another bill in Congress that targets Medicaid. Concerns that disability advocates have include:
- Per capita caps, leading to devastating cuts in funding
- States penalized for investing Medicaid systems; rural states getting an advantage over urban ones
- Medicaid expansion and marketplace subsidies phased out
- Elimination of consumer safeguards
Here is an analysis from the Center on Budget and Policy Priorities.
Here is an analysis from FamiliesUSA
Here is a recap from Vox
In short, analysts looking at the bill through a disability filter say it would be devastating to people with disabilities and their families and threaten access to community living.
Here is an alert from The Arc if you would like to use it as a model.
If you choose to act, please do so quickly. The bill could pass with fewer votes if acted on by September 30.
"The complex funding formula used to divvy up the big pot of money would tilt more funding toward sparsely populated states. It advantages rural states that have fewer people per square mile than those with denser, more urban populations.
"Cassidy-Graham would also take the current Medicaid expansion spending from the 30 states that participate in the program and divvy it up among all 50 states. For a place like Texas, which has not expanded Medicaid, this would be a windfall — it might see its overall health funding rise under Cassidy-Graham. But a state like California would be dramatically disadvantaged, as it would see some of its Medicaid expansion funds sent elsewhere." - Vox-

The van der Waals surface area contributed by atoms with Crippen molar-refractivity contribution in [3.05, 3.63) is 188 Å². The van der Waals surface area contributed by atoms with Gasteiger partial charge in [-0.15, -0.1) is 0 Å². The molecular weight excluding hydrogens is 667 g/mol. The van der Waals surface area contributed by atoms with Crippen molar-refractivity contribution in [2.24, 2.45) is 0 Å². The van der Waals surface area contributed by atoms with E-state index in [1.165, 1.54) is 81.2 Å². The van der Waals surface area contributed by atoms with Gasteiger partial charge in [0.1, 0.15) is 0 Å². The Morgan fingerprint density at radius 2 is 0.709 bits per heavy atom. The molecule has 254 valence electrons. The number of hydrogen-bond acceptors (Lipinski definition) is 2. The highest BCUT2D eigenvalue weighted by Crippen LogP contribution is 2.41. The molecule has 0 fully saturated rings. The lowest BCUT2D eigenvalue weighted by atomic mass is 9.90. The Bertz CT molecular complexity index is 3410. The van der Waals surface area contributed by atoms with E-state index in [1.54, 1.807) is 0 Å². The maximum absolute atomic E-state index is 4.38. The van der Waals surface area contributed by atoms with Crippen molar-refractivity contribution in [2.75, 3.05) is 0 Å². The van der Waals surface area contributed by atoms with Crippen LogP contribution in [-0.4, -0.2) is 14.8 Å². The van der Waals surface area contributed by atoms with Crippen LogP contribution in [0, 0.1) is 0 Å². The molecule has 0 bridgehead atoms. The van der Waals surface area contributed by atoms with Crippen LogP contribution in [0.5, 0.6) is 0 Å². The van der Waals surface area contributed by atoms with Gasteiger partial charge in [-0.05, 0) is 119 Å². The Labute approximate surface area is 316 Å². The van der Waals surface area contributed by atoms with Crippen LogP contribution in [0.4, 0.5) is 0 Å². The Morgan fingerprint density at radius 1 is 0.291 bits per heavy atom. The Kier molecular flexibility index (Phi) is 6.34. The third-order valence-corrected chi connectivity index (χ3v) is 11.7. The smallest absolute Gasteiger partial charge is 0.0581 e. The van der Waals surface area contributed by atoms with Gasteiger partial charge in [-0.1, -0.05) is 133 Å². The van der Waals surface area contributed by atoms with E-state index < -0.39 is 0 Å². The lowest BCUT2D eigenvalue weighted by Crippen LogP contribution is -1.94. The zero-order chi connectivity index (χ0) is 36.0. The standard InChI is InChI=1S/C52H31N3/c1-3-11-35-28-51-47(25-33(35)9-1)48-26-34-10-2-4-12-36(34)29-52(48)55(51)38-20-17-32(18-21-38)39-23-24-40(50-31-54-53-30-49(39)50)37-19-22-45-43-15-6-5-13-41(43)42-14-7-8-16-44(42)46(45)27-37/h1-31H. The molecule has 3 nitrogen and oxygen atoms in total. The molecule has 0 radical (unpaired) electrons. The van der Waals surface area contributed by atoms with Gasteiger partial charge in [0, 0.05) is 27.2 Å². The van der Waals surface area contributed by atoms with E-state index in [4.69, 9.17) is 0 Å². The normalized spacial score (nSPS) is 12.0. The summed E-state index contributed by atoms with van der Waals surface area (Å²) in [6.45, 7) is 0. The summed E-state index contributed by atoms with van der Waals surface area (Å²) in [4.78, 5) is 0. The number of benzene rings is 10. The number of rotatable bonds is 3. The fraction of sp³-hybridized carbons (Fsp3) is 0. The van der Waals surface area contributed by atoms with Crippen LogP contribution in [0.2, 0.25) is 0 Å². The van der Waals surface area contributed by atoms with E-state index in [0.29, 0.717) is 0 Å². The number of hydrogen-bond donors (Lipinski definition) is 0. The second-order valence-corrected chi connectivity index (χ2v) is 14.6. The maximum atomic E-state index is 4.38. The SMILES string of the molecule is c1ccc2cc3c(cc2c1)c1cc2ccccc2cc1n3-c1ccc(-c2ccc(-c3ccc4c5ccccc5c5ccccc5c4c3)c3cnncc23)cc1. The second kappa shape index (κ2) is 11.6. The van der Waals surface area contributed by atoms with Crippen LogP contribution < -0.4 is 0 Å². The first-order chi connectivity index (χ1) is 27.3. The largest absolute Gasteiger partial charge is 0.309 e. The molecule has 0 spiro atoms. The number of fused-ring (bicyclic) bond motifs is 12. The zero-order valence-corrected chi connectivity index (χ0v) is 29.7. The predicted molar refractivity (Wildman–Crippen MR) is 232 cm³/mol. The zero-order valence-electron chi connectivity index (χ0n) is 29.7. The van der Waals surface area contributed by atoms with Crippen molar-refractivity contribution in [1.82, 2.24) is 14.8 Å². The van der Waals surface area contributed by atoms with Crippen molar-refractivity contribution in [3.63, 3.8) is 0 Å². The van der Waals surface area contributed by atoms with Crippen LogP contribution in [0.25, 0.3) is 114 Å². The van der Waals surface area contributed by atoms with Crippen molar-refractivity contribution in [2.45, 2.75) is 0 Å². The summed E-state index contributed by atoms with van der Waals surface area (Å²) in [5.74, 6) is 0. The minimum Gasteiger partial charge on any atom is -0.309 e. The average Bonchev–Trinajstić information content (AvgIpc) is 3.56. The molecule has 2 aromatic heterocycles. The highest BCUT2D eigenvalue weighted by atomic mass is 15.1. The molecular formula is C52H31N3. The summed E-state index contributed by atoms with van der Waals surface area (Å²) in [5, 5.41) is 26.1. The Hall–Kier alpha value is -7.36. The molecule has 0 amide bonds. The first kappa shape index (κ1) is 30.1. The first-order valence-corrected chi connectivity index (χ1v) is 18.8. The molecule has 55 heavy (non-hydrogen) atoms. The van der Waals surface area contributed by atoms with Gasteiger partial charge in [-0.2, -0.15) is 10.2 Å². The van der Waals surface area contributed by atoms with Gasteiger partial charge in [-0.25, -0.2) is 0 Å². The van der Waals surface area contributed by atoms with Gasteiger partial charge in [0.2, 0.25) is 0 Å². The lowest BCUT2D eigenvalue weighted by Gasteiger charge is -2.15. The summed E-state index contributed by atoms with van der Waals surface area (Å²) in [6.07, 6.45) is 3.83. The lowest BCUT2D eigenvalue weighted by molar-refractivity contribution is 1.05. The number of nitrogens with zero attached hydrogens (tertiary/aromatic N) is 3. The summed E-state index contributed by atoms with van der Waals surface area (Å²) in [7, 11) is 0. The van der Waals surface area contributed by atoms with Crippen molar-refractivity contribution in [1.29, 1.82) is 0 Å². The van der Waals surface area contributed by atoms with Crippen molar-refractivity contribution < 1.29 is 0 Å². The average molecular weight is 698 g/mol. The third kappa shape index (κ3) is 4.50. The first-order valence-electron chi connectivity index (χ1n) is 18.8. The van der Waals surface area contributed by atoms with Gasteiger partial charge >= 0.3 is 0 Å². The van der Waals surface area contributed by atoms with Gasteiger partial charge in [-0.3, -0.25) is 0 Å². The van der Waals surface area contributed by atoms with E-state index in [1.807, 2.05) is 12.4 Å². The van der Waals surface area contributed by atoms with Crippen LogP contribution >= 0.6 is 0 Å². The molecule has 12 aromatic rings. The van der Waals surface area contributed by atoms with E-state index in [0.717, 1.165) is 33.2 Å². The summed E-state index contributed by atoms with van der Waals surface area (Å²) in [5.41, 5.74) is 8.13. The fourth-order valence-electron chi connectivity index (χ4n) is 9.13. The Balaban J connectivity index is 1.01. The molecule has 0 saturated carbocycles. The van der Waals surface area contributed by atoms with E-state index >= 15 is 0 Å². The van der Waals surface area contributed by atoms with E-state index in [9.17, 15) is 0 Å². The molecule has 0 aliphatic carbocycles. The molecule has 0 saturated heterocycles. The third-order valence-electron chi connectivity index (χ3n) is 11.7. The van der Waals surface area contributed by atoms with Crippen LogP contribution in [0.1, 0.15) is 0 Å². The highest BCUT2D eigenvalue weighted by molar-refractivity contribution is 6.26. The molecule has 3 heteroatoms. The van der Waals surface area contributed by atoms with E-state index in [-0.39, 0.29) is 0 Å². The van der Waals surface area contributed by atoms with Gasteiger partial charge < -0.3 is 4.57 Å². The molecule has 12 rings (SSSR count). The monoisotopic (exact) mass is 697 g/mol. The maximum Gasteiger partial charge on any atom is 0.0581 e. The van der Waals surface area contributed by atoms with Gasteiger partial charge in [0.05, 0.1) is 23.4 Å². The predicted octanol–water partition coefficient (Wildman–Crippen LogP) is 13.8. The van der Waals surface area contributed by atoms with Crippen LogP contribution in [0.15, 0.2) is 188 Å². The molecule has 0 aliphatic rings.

"Under current law, federal funding for the Medicaid expansion and marketplace subsidies automatically adjusts to account for increases in enrollment or health care costs.
"In contrast, the Cassidy-Graham block grant amounts would be fixed, no longer adjusting for increased enrollment due to recessions or higher costs related to public health emergencies, new breakthrough treatments, demographic changes, or other cost pressures.
"Faced with a recession, for example, states would have to either dramatically increase their own spending on health care or, as is far more likely, deny help to people losing their jobs and their health insurance." - Center on Budget and Policy Priorities